Steven A. Camarota is the director of research and Karen Zeigler is a demographer at the Center. Jason Richwine, PhD, is a public policy analyst based in Washington, D.C., and a contributing writer at National Review.
Read the entire Backgrounder from CIS.org here.
Many of the Democratic candidates for president have endorsed providing health insurance to illegal immigrants. This analysis estimates the cost of providing illegal immigrants access to the existing system of government health benefits for low-income people. (We do not model the costs of scrapping the current system and giving all U.S. residents free government health insurance, as some candidates have proposed.) We estimate that there are 4.9 million uninsured illegal immigrants with incomes low enough to qualify for Medicaid or Advanced Premium Tax Credits (APTC), which are the subsidies provided by the Affordable Care Act (ACA). Assuming a realistic enrollment rate, the cost of providing ACA subsidies to illegal immigrants would be about $10 billion per year, with costs rising to as much as $23 billion per year if all eligible illegal immigrants enrolled. Costs would be similar under a hybrid approach that provides Medicaid for the lowest-income illegal immigrants and ACA subsidies for those with higher incomes.
- Consistent with other research, we estimate that there are 4.9 million uninsured illegal immigrants with incomes low enough (less than 400 percent of the poverty threshold) to qualify for subsidies under the ACA.
- Given their age and income, the average cost of providing an ACA subsidy for an illegal immigrant would be about $4,600 each year.
- The total cost of providing ACA subsidies to illegal immigrants could be $22.6 billion annually if they all enrolled. The total cost assuming a more realistic enrollment rate is $10.4 billion per year.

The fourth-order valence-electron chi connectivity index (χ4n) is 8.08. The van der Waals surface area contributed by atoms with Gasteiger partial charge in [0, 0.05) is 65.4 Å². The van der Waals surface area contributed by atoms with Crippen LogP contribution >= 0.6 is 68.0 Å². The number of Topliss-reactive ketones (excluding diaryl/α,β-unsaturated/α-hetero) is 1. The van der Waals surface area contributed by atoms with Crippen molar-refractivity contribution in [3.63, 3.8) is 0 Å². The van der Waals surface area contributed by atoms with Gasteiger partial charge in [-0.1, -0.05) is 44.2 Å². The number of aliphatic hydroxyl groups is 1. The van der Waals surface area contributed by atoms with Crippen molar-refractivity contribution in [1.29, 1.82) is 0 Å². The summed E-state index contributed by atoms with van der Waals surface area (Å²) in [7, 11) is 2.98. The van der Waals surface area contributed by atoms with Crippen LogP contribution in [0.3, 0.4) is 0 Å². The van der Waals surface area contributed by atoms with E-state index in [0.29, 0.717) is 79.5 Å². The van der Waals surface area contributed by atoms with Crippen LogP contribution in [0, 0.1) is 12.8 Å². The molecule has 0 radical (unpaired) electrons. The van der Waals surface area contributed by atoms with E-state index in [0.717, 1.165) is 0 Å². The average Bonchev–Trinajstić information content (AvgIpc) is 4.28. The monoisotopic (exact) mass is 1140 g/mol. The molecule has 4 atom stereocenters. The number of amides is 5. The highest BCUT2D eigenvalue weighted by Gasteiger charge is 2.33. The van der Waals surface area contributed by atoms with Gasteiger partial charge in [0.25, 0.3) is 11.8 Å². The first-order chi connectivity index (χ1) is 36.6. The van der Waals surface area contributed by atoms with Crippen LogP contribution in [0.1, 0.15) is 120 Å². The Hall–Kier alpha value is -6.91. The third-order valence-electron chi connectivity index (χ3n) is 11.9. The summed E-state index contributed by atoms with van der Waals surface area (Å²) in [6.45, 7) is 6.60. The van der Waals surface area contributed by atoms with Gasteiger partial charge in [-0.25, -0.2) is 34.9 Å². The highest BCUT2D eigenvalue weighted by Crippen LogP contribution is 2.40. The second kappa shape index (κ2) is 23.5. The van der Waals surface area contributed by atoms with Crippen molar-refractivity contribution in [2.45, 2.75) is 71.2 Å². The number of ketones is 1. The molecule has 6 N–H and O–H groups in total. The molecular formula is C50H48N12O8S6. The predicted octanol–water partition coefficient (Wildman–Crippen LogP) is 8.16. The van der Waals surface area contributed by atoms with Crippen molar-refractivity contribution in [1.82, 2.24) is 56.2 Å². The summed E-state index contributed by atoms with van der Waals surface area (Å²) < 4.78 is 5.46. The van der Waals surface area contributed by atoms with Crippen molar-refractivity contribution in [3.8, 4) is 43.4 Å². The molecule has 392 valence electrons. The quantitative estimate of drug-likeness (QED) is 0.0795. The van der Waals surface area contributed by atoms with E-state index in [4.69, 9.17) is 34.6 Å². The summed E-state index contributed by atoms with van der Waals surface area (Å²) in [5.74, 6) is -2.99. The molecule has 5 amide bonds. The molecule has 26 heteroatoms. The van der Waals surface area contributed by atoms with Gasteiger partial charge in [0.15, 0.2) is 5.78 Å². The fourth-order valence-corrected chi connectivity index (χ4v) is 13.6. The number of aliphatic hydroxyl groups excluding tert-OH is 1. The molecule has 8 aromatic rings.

- While the overall cost would be large, the average subsidy illegal immigrants would receive is still smaller than the average ACA subsidy. This is primarily because illegal immigrants are a relatively young population.
- Although we consider an ACA-only approach the most likely, we also estimate the costs of a hybrid ACA-Medicaid scenario, in which the lowest-income illegal immigrants (about half of the illegal population) are given Medicaid, while those with higher incomes still receive ACA subsidies.
- Compared to an ACA-only approach, the total cost of the ACA-Medicaid hybrid would be similar — $19.6 billion when assuming 100 percent enrollment, and $10.7 billion assuming a more realistic enrollment rate in both programs.
- We do not attempt to estimate indirect or second-level costs, such as the possibility that offering government health benefits could incentivize more illegal immigration.
Under current law, illegal immigrants are not allowed to participate in the healthcare exchanges established by the Affordable Care Act (ACA). As a result, they cannot receive Advanced Premium Tax Credits (APTC), which are the subsidies paid to insurance companies to help low-income people afford coverage. Illegal immigrants are also generally barred from participating in Medicaid, with the exception of minors in certain states and pregnant women nationwide. At the June 27 Democratic presidential debate, all of the candidates endorsed giving government health benefits to illegal immigrants, but there was no discussion of exactly how that would work or how much it would cost. According to a subsequent survey by The Atlantic, Bernie Sanders, Kamala Harris, Elizabeth Warren, Cory Booker, and Julian Castro all would “provide full benefits to the undocumented.” On the other side of the spectrum, Michael Bennet and Joe Biden suggested only allowing illegal immigrants to buy unsubsidized insurance on the healthcare exchanges.1